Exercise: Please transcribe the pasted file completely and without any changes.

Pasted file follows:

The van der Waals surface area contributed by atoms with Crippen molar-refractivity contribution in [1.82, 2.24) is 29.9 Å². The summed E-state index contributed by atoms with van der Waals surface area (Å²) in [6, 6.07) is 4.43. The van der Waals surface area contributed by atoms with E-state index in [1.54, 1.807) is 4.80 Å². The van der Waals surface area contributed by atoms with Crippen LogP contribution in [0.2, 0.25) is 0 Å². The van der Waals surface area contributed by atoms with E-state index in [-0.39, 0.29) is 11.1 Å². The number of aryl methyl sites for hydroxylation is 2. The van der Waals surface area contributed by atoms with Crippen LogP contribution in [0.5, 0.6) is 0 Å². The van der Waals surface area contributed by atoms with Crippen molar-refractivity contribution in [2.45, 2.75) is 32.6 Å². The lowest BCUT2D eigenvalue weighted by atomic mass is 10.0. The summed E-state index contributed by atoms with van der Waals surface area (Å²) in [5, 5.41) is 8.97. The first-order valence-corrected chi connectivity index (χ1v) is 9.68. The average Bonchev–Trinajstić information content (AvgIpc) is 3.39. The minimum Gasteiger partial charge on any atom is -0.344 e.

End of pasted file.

The van der Waals surface area contributed by atoms with Crippen molar-refractivity contribution in [1.82, 2.24) is 29.9 Å². The summed E-state index contributed by atoms with van der Waals surface area (Å²) in [6, 6.07) is 4.43. The van der Waals surface area contributed by atoms with E-state index in [1.54, 1.807) is 4.80 Å². The van der Waals surface area contributed by atoms with Crippen LogP contribution in [0.2, 0.25) is 0 Å². The van der Waals surface area contributed by atoms with E-state index in [-0.39, 0.29) is 11.1 Å². The number of aryl methyl sites for hydroxylation is 2. The van der Waals surface area contributed by atoms with Crippen LogP contribution in [0.5, 0.6) is 0 Å². The van der Waals surface area contributed by atoms with Crippen molar-refractivity contribution in [2.45, 2.75) is 32.6 Å². The lowest BCUT2D eigenvalue weighted by atomic mass is 10.0. The summed E-state index contributed by atoms with van der Waals surface area (Å²) in [5, 5.41) is 8.97. The first-order valence-corrected chi connectivity index (χ1v) is 9.68. The average Bonchev–Trinajstić information content (AvgIpc) is 3.39. The minimum Gasteiger partial charge on any atom is -0.344 e.